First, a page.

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The People's Guide To Mexico

The Best of Mexico & For More Information: Books: Spanish & Cooking

Mexico in the Midwest

by Tom Gibbs

Published January 2001

Dear Carl and Lorena;

I have been meaning to write this letter for some time. Everywhere on the Mex-net people speak of the good food in Mexico, the wonderful Mexican people, the problems of learning and speaking Spanish, and many other topics of intense mutual interest. Nowhere have I seen anyone speak of the obvious.

...That's right! Mexico is not only in Mexico. Of course Mexico was always in the Southwest: a disgruntled hombre in a cantina in Hermosio made that clear to me 30 years ago when it looked like the situation following the Alamo was going to be my fault solomente. But now - right here in my native Iowa, where everyone was always an 'merican right back to when God invented the world (circa 1848), everyone is not an 'merican anymore. The People's Guide to Mexico can now be a handy reference for life here in the heartland.

A normal 3 hour trip from my home in Dubuque, Iowa to Rochester, Minn. now takes 8 hours. I stop at the Mexican tienda in Postville, Iowa (pop. 2000) to pick up a molcajete, una libra de jamaica for my aguas de frutas, dried chiles, piloncillos, chicharron and semillas de calabasa para mole. I also practice my bad Spanish talking to a young man who just got back from Penjamo, Guanajuato (pop 20,000) about whether he knows my daughter's fiance's uncle who owns the bakery there.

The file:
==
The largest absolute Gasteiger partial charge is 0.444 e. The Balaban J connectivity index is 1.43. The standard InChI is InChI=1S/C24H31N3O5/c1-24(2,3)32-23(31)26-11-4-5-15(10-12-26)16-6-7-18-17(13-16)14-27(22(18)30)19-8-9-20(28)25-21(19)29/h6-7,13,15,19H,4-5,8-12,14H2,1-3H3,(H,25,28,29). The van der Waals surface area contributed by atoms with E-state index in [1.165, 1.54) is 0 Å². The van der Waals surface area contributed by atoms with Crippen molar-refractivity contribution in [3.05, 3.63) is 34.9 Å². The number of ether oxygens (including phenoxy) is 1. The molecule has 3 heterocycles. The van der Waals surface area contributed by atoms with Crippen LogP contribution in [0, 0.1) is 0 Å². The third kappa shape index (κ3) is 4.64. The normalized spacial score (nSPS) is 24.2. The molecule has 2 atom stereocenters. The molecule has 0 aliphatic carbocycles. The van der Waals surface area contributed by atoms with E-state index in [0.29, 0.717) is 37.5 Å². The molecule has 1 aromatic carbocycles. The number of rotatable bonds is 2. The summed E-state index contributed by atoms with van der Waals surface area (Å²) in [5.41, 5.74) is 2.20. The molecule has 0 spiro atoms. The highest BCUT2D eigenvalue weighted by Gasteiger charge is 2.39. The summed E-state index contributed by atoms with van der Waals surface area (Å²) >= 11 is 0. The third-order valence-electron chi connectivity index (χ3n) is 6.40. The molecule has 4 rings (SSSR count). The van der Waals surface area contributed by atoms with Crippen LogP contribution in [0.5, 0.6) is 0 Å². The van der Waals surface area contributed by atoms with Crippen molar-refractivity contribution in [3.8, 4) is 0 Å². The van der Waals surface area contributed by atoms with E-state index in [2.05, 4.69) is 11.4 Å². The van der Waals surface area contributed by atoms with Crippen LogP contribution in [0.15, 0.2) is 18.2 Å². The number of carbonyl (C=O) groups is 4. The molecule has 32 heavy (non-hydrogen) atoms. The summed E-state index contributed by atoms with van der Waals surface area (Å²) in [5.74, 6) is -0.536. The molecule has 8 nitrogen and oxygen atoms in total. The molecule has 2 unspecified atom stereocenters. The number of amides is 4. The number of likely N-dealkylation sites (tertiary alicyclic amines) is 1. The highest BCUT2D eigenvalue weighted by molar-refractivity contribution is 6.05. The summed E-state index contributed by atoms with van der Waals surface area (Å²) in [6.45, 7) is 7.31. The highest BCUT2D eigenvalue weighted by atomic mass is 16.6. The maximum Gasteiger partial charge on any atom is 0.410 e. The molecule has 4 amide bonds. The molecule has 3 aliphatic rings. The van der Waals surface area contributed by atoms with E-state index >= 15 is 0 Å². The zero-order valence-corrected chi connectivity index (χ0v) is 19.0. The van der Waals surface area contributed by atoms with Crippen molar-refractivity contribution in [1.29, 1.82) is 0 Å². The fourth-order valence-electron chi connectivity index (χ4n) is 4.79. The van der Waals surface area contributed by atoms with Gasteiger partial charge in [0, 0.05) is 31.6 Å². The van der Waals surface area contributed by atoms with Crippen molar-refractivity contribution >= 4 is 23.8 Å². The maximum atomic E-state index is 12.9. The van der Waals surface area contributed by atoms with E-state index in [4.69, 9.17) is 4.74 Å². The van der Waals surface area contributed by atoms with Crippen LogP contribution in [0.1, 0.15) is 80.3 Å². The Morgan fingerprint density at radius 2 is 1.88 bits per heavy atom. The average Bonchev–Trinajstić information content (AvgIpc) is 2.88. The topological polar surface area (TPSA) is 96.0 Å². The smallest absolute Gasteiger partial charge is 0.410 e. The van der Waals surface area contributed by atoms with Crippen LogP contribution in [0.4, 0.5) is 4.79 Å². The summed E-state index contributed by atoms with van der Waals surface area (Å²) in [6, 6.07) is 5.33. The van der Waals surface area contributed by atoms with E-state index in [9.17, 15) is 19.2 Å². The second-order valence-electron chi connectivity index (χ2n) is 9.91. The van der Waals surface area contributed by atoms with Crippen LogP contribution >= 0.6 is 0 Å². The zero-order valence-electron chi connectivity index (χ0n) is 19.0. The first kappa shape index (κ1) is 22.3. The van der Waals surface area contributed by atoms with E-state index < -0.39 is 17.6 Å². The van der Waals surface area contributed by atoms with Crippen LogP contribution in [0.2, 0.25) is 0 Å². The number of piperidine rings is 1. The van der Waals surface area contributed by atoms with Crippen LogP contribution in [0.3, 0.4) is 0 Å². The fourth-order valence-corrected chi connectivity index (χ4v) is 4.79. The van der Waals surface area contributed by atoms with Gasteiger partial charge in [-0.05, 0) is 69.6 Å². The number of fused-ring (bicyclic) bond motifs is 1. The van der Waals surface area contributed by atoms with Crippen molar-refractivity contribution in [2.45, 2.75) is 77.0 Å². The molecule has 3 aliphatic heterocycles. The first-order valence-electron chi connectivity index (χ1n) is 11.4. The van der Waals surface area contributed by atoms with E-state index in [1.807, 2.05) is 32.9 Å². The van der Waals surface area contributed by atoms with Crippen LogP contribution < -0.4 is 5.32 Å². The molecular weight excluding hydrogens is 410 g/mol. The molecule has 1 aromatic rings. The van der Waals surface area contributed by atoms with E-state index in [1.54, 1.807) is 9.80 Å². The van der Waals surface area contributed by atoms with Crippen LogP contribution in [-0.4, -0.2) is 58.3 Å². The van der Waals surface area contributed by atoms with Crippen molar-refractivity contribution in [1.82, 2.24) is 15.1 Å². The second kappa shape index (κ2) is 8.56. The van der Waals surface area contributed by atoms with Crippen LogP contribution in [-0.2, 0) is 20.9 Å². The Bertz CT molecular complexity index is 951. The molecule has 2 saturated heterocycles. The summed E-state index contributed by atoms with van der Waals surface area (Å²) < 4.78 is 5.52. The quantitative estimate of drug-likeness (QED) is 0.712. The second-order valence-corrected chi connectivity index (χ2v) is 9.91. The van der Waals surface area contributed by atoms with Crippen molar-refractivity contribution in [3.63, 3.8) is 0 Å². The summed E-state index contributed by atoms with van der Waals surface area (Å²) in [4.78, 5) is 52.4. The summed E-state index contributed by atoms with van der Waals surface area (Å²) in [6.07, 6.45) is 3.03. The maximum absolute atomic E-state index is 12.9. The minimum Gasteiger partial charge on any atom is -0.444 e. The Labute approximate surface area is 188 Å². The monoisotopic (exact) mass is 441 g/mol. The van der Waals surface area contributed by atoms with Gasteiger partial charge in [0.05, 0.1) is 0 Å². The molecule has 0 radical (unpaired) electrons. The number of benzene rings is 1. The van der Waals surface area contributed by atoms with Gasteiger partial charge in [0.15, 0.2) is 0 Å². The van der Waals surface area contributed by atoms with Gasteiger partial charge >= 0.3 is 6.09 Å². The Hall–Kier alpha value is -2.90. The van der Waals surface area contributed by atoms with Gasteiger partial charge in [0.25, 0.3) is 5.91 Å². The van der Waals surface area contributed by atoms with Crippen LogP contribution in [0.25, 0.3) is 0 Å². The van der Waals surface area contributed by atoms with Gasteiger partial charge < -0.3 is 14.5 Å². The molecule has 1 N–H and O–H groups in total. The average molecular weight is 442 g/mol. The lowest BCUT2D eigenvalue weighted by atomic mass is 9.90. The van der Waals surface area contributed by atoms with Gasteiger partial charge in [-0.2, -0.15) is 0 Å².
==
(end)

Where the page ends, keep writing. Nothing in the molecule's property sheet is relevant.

Then delightfully finding that the tacos al pastor in Postville are very similar to the flavor of the al pastor in Penjamo, which were our favorites last summer, I buy a pound of the prepared carne. The taste of the Penjamo taqueria is in my home that night.

After a conversation with a man from D.F. (who is long-term constructing a house in San Miguel de Allende) about property taxes in Mexico and whether Dolores Hidalgo or Guanajuato would be better living than San Miguel for us, I pass up the pan dulce and move on toward Rochester, Minn.. Finishing my business there, I have a typical American Mexican restaurant meal. But I at least get the address of a tienda in town where I load up another basket, passing on the bulk canela because we still have some at home, but taking on weight with bag of bolillos. Strange?.... not anymore.